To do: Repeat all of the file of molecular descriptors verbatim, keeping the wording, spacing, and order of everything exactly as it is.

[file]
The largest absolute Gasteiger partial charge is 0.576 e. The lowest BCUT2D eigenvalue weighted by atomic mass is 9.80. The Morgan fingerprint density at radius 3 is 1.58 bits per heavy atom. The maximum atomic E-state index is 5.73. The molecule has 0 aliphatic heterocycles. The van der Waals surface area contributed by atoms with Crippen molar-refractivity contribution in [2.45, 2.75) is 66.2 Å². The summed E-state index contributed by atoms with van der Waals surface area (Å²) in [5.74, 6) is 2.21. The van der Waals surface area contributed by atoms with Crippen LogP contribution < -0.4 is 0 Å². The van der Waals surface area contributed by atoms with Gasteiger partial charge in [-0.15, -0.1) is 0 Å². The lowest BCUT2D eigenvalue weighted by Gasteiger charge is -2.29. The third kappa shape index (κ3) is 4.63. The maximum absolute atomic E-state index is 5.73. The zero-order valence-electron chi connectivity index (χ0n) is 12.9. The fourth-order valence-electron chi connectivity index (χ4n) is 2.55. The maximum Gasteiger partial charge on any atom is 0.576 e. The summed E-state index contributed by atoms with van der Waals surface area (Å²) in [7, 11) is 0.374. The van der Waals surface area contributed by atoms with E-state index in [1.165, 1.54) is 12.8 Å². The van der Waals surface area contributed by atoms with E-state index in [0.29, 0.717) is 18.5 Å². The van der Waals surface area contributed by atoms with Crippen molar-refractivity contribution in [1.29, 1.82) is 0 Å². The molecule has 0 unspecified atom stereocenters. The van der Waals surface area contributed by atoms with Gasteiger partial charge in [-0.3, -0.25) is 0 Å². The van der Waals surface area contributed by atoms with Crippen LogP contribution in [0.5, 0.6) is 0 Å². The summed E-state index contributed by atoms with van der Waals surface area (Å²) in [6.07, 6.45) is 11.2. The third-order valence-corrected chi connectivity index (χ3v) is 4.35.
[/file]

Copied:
The largest absolute Gasteiger partial charge is 0.576 e. The lowest BCUT2D eigenvalue weighted by atomic mass is 9.80. The Morgan fingerprint density at radius 3 is 1.58 bits per heavy atom. The maximum atomic E-state index is 5.73. The molecule has 0 aliphatic heterocycles. The van der Waals surface area contributed by atoms with Crippen molar-refractivity contribution in [2.45, 2.75) is 66.2 Å². The summed E-state index contributed by atoms with van der Waals surface area (Å²) in [5.74, 6) is 2.21. The van der Waals surface area contributed by atoms with Crippen LogP contribution < -0.4 is 0 Å². The van der Waals surface area contributed by atoms with Gasteiger partial charge in [-0.15, -0.1) is 0 Å². The lowest BCUT2D eigenvalue weighted by Gasteiger charge is -2.29. The third kappa shape index (κ3) is 4.63. The maximum absolute atomic E-state index is 5.73. The zero-order valence-electron chi connectivity index (χ0n) is 12.9. The fourth-order valence-electron chi connectivity index (χ4n) is 2.55. The maximum Gasteiger partial charge on any atom is 0.576 e. The summed E-state index contributed by atoms with van der Waals surface area (Å²) in [7, 11) is 0.374. The van der Waals surface area contributed by atoms with E-state index in [1.165, 1.54) is 12.8 Å². The van der Waals surface area contributed by atoms with E-state index in [0.29, 0.717) is 18.5 Å². The van der Waals surface area contributed by atoms with Crippen molar-refractivity contribution in [1.29, 1.82) is 0 Å². The molecule has 0 unspecified atom stereocenters. The van der Waals surface area contributed by atoms with Gasteiger partial charge in [-0.3, -0.25) is 0 Å². The van der Waals surface area contributed by atoms with Crippen LogP contribution in [0.5, 0.6) is 0 Å². The summed E-state index contributed by atoms with van der Waals surface area (Å²) in [6.07, 6.45) is 11.2. The third-order valence-corrected chi connectivity index (χ3v) is 4.35.